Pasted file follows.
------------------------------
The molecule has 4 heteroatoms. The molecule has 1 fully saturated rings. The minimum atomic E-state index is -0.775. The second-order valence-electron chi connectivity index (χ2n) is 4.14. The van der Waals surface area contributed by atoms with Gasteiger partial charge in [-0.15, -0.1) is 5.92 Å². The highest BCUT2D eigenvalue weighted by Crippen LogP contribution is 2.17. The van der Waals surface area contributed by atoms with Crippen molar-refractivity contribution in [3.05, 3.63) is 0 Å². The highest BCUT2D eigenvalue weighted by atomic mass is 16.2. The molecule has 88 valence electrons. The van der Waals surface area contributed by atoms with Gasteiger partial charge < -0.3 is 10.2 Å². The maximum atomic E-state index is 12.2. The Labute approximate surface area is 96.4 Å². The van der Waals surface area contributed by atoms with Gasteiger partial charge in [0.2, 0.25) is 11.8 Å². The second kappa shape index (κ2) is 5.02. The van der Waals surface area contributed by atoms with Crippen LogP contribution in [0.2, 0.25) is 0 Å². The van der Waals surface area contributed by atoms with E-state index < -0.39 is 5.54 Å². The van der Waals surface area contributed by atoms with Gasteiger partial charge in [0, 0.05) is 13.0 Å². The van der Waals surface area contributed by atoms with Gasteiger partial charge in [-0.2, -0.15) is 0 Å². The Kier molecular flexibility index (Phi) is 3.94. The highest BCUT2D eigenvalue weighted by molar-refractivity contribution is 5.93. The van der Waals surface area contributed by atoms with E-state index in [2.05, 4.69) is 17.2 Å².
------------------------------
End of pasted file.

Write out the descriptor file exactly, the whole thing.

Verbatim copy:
The molecule has 4 heteroatoms. The molecule has 1 fully saturated rings. The minimum atomic E-state index is -0.775. The second-order valence-electron chi connectivity index (χ2n) is 4.14. The van der Waals surface area contributed by atoms with Gasteiger partial charge in [-0.15, -0.1) is 5.92 Å². The highest BCUT2D eigenvalue weighted by Crippen LogP contribution is 2.17. The van der Waals surface area contributed by atoms with Crippen molar-refractivity contribution in [3.05, 3.63) is 0 Å². The highest BCUT2D eigenvalue weighted by atomic mass is 16.2. The molecule has 88 valence electrons. The van der Waals surface area contributed by atoms with Gasteiger partial charge < -0.3 is 10.2 Å². The maximum atomic E-state index is 12.2. The Labute approximate surface area is 96.4 Å². The van der Waals surface area contributed by atoms with Gasteiger partial charge in [0.2, 0.25) is 11.8 Å². The second kappa shape index (κ2) is 5.02. The van der Waals surface area contributed by atoms with Crippen LogP contribution in [0.2, 0.25) is 0 Å². The van der Waals surface area contributed by atoms with E-state index < -0.39 is 5.54 Å². The van der Waals surface area contributed by atoms with Gasteiger partial charge in [0, 0.05) is 13.0 Å². The van der Waals surface area contributed by atoms with Gasteiger partial charge in [-0.2, -0.15) is 0 Å². The Kier molecular flexibility index (Phi) is 3.94. The highest BCUT2D eigenvalue weighted by molar-refractivity contribution is 5.93. The van der Waals surface area contributed by atoms with E-state index in [2.05, 4.69) is 17.2 Å².